A Weavers’ Road Trip: Maurice Brassard et fils

IMG_8070It ain’t easy being a weaver.

Knitters, crocheters, quilters—you all usually have access to yarns and fabrics and textiles somewhere near where you live. Even if it’s a big-box craft or fabric store, usually there is someplace you can go to touch and fondle and squeeze the object of your desires.

Many, many weavers are not so fortunate. Stores dedicated to weaving are rare and located in far-flung places. We can go to local yarn shops (if there is one!) but most yarn that is designed for knitting and crocheting is not suitable for weaving—it’s often stretchy, often bulky.

So weavers are very dependent on the internet and on catalogs. And thank heaven for those shops, the places like Yarn Barn of Kansas, Halcyon Yarns, and the Woolery! A weaver can buy a set of sample cards to guide purchases and get beautiful things delivered to her door.

But, as anyone knows who works with fibers or textiles or any art supplies, there’s nothing like going into a well-stocked store and browsing the aisles, wandering the rows, and touching everything.

For that reason, my husband and I took the long-ish road trip to the small-ish town of Plessisville, Quebec, to visit Maurice Brassard et fils, makers of weaving supplies and home of LeClerc looms.

Yummy!

The round trip took us seven hours by car and isn’t one we will do often but the experience was so worth having! Just look!

I’d say that Maurice Brassard is primarily set up as a wholesale operation. We knew going in that we could buy these yarns at any of the on-line shops we use. The retail store has a warehouse feel—bins of yarns organized by fiber and by color—with little done in the way of presentation or marketing.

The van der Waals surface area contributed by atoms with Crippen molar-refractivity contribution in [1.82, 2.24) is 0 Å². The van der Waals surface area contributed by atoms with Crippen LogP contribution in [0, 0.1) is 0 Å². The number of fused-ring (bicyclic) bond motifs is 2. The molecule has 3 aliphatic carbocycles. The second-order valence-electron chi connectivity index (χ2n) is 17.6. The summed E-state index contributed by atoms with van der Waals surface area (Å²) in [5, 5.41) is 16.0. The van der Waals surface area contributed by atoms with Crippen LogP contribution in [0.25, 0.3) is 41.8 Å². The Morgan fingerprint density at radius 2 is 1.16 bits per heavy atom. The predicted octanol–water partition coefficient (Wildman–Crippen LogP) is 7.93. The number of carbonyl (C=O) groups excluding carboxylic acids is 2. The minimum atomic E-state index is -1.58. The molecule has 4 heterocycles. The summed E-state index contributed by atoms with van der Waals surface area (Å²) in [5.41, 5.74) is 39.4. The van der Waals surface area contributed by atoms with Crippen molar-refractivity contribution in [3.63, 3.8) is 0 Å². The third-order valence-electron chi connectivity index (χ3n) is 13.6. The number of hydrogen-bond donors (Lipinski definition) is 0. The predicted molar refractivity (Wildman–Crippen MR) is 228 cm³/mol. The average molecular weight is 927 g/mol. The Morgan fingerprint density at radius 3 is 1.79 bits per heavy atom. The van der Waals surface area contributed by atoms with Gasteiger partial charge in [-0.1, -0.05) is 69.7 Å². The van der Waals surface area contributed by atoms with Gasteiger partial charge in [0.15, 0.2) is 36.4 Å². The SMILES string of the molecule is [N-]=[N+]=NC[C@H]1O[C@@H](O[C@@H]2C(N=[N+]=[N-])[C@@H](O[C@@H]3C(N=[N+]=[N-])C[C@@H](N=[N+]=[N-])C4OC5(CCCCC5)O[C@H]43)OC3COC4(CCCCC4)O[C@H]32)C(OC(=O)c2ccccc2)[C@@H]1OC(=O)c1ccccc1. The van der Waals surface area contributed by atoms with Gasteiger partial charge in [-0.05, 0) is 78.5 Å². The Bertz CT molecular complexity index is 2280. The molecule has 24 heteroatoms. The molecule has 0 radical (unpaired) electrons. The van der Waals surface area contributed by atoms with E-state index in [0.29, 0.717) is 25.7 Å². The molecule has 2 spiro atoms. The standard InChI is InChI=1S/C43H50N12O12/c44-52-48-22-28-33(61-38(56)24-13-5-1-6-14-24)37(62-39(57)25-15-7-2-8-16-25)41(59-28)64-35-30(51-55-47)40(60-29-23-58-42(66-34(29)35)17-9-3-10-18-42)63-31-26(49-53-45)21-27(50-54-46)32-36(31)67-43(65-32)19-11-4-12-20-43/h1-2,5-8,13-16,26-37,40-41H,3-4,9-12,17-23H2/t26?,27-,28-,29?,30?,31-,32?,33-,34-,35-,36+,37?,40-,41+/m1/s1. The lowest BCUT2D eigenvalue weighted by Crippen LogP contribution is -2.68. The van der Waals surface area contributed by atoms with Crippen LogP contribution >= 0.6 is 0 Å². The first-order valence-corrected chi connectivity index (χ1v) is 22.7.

The shop is open to retail buyers but doesn’t really cater to them. Buyers are left alone to ramble and gawk, no one hovers and offers input. The whole place closes for an hour and a half at lunch and for two weeks in the summer. The checkout process is more time-consuming and old-fashioned than you find in most retail shops and, much to our shock, they don’t accept credit cards!

It was also a bit of a setback for us, English-only Americans, that only one person who works there, in the office and not in the showroom, spoke English at all. We didn’t get to ask many questions.

And, yet. . . . color and abundance and sheen and variety know no language.

It was such a luxury to walk around and see these fibers! To be able to see and touch the rich texture of the chenille and the unbleached linen. To be able to pick up a cone of color and walk around with it and hold it up next to other colors, instead of operating from little scraps attached to a sample card—I think I was hyper-ventilating!

Maurice Brassard et fils also purchased the long-established LeClerc loom company in 1995, so the showroom was a place to see and try a number of loom models, as well as to be able to handle and purchase other weaving tools. Again, this was a huge thrill for us—we’ve only seen new looms in catalogs or online!

We might’ve been a little overwhelmed. We might have gotten a little carried away. We might’ve had autumn on our brains when we chose our colors.

We didn’t buy a loom but bought plenty of yarn. With not nearly enough cash on hand, we made a flying visit to a bank and got back just before the shop closed for the long lunch break.

It was a long day—nine hours on the road.

We drove home via the rolling hills of rural Quebec, where the ancient barns are clad in weathered cedar shakes and every house has a huge hydrangea bush, showing the subdued colors of approaching fall.

We brought back lots of lovely work to keep us busy and happy and creative through the long North Country winter.

Our senses were filled, to capacity and beyond. We will struggle to go back to choosing yarns from a catalog or computer screen but still feel fortunate to have that option. And we will know that Maurice Brassard et fils is only a road trip away.

It ain’t easy being a weaver . . . but it’s good.IMG_8084